The power of a little kindness

Posted by Doc
May 02 2009

Today was a good day for reinforcement of what I believe and certain of my behaviors.  Serendipitously (there’s a word for you!), it all tied into what I’ve been reading and writing about.

Here’s the story: I’m in Atlanta, with a weekend to enjoy exploring and learning. I decided to go to the Atlanta History Center in lieu of a Segway tour, because of predictions of bad weather in the afternoon. I wandered in the museum, toured the Tullie Smith farm, and then toured the Swan House. As the tour of the Swan House was completing, the lovely guide said “If you’d like to see [the architect]’s collection, there’s a gallery downstairs and then you can let yourself out through the back door down there. Don’t worry, it will lock itself behind you.”

So I did.

As I walked away from the securely locked door, it started to rain.  Just a little bit at first, so I walked over to a nice big tree, with lovely branches and leaves for shelter. And the rain came down harder.

I saw a fellow in a white polo shirt dash by heading for the front of the house.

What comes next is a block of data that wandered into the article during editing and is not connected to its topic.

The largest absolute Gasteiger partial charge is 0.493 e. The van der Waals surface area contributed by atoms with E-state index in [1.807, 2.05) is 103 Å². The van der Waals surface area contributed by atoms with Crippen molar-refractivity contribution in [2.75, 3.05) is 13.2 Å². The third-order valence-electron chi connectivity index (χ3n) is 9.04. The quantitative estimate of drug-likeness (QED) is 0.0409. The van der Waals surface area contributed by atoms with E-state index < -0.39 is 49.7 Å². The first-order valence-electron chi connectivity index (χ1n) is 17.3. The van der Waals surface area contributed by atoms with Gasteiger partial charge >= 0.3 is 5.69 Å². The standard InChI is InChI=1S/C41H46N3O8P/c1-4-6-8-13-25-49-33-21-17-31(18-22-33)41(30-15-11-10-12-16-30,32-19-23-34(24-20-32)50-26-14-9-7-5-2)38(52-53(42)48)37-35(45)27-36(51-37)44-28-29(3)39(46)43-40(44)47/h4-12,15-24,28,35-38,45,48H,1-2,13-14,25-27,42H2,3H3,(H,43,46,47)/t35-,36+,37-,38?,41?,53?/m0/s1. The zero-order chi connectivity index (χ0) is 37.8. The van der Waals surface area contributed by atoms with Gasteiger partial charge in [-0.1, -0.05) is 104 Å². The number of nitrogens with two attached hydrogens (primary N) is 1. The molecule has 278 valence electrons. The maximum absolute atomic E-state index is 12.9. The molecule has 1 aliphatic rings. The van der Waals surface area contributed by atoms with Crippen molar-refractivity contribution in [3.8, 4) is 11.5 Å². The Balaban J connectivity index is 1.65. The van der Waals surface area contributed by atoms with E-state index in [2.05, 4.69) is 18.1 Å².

A little while later, an older woman with a pink umbrella and a little girl holding her hand came by, headed toward the back door.

“You can’t get in there,” I said.

She went and tried anyway. The little girl was crying and hunching and seeming miserable.

A couple of minutes later, they came back.  There was a door near me that said “Staff entrance” – it, too, was locked.

“The front door is just over that way,” I said. “I’ll walk over with you.”

You can’t imagine how grateful she was.  She thanked me several times.

I looked at the miserable little girl and said “What are you going to do?” I paused, she looked, and I said “I’m just going to drip!”

She smiled, giggled a little, and we kept going. The grandmother (that’s what she was) looked at me like I’d just started glowing with celestial radiance, and said “Thank you SO much!”

We walked to the front of Swan House, and found the little girl’s father. I kidded with her a little more, saw that the rain was letting up, and started to leave.

The woman thanked me three more times.

A few words of kindness, a simple act of kindness, and some distraction for a little girl of three or four years old. That’s all it took.

The cost to me was almost nothing. The value to that woman and child were huge.

Whether you’re working on influencing, or just being a part of someone’s life – for a minute or a lifetime – the little things make all the difference.

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